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Pediatr Blood Cancer. 2004 Apr;42(4):364-72.

Fertility of long-term male survivors of acute lymphoblastic leukemia diagnosed during childhood.

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1
The Children's National Medical Center, Washington, DC 20010, USA. jbyrne@cnmc.org

Abstract

Fertility impairments among men treated during childhood for cancer are known to occur after some, but not all, types of anti-cancer therapy. This is the first study to evaluate proven fertility among adult male survivors of childhood acute lymphoblastic leukemia (ALL). In a retrospective cohort study, proven fertility (ever fathered a pregnancy) was evaluated by self-report among 213 men treated for ALL before age 18 on protocols of the Children's Cancer Group (CCG). Controls (N = 145) were drawn from among male siblings. Overall, with a proportional hazards analysis, proven fertility of male survivors was not different from that of controls (relative fertility (RF) = 0.95, 95% CI 0.63-1.43). However, married men treated before age 10 with high dose (24 cGy) cranial radiotherapy (RT), without spinal RT, had only 9% of the fertility of controls (Relative risk, RR = 0.09, 95% CI 0.01-0.82). High dose cranial RT at older ages was not associated with a statistically significant fertility deficit (RR = 0.56, 95% CI 0.25-1.28). In this first study of proven fertility among men treated for childhood leukemia, the majority of survivors showed no evidence of fertility impairment compared to controls. However, men treated at a young age with high dose cranial RT may have impaired fertility. These results suggest that further investigation of men with these treatments is needed to confirm and extend these findings.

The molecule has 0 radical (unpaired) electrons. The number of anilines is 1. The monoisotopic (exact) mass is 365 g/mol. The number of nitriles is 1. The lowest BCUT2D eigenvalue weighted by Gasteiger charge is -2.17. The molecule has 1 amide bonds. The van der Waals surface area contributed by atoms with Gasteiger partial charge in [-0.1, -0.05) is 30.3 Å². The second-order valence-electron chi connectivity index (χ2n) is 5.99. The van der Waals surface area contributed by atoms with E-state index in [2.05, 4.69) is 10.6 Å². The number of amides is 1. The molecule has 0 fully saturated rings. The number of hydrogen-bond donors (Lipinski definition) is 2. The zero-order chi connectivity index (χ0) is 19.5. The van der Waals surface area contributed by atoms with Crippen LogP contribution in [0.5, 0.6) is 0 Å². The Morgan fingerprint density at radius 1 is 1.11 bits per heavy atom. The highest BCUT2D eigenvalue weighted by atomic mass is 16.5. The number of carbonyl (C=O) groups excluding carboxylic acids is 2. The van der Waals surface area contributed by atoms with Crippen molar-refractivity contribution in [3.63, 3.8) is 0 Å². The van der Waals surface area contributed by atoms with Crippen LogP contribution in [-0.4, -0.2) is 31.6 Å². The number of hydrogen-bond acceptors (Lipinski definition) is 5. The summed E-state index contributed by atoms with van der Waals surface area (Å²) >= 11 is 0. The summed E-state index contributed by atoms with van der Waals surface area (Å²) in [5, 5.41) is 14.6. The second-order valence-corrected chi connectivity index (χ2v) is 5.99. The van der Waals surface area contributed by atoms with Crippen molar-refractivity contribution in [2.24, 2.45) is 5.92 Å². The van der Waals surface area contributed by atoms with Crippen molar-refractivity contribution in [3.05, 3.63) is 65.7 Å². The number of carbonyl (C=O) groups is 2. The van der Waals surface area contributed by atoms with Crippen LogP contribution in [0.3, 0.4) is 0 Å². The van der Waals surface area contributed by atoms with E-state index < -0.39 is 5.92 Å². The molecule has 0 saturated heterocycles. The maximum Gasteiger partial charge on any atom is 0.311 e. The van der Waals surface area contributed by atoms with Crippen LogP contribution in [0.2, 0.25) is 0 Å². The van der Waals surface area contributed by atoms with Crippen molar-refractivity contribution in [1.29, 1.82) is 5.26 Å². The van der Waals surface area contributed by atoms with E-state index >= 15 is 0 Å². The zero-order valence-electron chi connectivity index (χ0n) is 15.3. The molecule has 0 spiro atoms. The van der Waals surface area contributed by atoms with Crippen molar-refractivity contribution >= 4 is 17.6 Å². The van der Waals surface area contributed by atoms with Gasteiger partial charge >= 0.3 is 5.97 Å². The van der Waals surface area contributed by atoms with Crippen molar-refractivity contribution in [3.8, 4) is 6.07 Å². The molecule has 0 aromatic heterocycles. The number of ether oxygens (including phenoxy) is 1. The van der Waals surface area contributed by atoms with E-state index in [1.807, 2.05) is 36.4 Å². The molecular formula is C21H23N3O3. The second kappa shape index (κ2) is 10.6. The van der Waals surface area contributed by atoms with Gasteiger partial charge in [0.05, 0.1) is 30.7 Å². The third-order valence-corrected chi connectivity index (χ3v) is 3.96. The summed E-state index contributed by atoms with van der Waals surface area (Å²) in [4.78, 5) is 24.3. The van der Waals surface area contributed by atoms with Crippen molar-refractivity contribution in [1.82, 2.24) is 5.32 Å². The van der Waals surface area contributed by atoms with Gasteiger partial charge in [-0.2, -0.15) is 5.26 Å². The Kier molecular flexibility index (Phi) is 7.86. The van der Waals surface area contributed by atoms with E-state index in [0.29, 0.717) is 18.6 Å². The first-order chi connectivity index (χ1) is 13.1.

PMID:
14966835
DOI:
10.1002/pbc.10449
[Indexed for MEDLINE]
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